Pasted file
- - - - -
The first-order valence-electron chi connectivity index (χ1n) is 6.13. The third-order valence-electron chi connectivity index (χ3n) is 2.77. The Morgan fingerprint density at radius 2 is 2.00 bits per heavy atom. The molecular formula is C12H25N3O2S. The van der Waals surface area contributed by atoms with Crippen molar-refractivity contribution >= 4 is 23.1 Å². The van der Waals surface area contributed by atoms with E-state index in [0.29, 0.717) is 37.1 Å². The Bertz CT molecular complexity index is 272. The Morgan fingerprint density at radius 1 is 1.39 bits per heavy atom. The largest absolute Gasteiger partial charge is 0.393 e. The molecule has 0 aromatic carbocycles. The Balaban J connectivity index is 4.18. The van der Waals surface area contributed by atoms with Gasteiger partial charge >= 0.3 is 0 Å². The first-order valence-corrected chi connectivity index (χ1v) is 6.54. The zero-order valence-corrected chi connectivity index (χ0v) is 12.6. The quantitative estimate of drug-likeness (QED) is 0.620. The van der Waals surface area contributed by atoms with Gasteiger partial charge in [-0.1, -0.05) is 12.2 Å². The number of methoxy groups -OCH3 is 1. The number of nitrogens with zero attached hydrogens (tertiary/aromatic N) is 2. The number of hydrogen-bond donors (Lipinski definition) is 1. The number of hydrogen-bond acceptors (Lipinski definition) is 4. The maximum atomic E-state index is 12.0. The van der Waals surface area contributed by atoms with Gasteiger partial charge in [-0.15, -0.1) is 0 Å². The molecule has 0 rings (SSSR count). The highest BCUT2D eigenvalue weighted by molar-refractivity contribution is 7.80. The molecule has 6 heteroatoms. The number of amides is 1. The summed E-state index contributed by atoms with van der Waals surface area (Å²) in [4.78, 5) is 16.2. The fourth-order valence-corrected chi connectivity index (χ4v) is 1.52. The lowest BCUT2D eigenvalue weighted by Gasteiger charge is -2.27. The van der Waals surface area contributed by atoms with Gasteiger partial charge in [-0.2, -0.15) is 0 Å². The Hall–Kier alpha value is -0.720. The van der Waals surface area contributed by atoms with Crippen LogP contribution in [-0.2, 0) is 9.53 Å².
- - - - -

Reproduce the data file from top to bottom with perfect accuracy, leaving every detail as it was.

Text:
The first-order valence-electron chi connectivity index (χ1n) is 6.13. The third-order valence-electron chi connectivity index (χ3n) is 2.77. The Morgan fingerprint density at radius 2 is 2.00 bits per heavy atom. The molecular formula is C12H25N3O2S. The van der Waals surface area contributed by atoms with Crippen molar-refractivity contribution >= 4 is 23.1 Å². The van der Waals surface area contributed by atoms with E-state index in [0.29, 0.717) is 37.1 Å². The Bertz CT molecular complexity index is 272. The Morgan fingerprint density at radius 1 is 1.39 bits per heavy atom. The largest absolute Gasteiger partial charge is 0.393 e. The molecule has 0 aromatic carbocycles. The Balaban J connectivity index is 4.18. The van der Waals surface area contributed by atoms with Gasteiger partial charge >= 0.3 is 0 Å². The first-order valence-corrected chi connectivity index (χ1v) is 6.54. The zero-order valence-corrected chi connectivity index (χ0v) is 12.6. The quantitative estimate of drug-likeness (QED) is 0.620. The van der Waals surface area contributed by atoms with Gasteiger partial charge in [-0.1, -0.05) is 12.2 Å². The number of methoxy groups -OCH3 is 1. The number of nitrogens with zero attached hydrogens (tertiary/aromatic N) is 2. The number of hydrogen-bond donors (Lipinski definition) is 1. The number of hydrogen-bond acceptors (Lipinski definition) is 4. The maximum atomic E-state index is 12.0. The van der Waals surface area contributed by atoms with Gasteiger partial charge in [-0.15, -0.1) is 0 Å². The molecule has 0 rings (SSSR count). The highest BCUT2D eigenvalue weighted by molar-refractivity contribution is 7.80. The molecule has 6 heteroatoms. The number of amides is 1. The summed E-state index contributed by atoms with van der Waals surface area (Å²) in [4.78, 5) is 16.2. The fourth-order valence-corrected chi connectivity index (χ4v) is 1.52. The lowest BCUT2D eigenvalue weighted by Gasteiger charge is -2.27. The van der Waals surface area contributed by atoms with Gasteiger partial charge in [-0.2, -0.15) is 0 Å². The Hall–Kier alpha value is -0.720. The van der Waals surface area contributed by atoms with Crippen LogP contribution in [-0.2, 0) is 9.53 Å².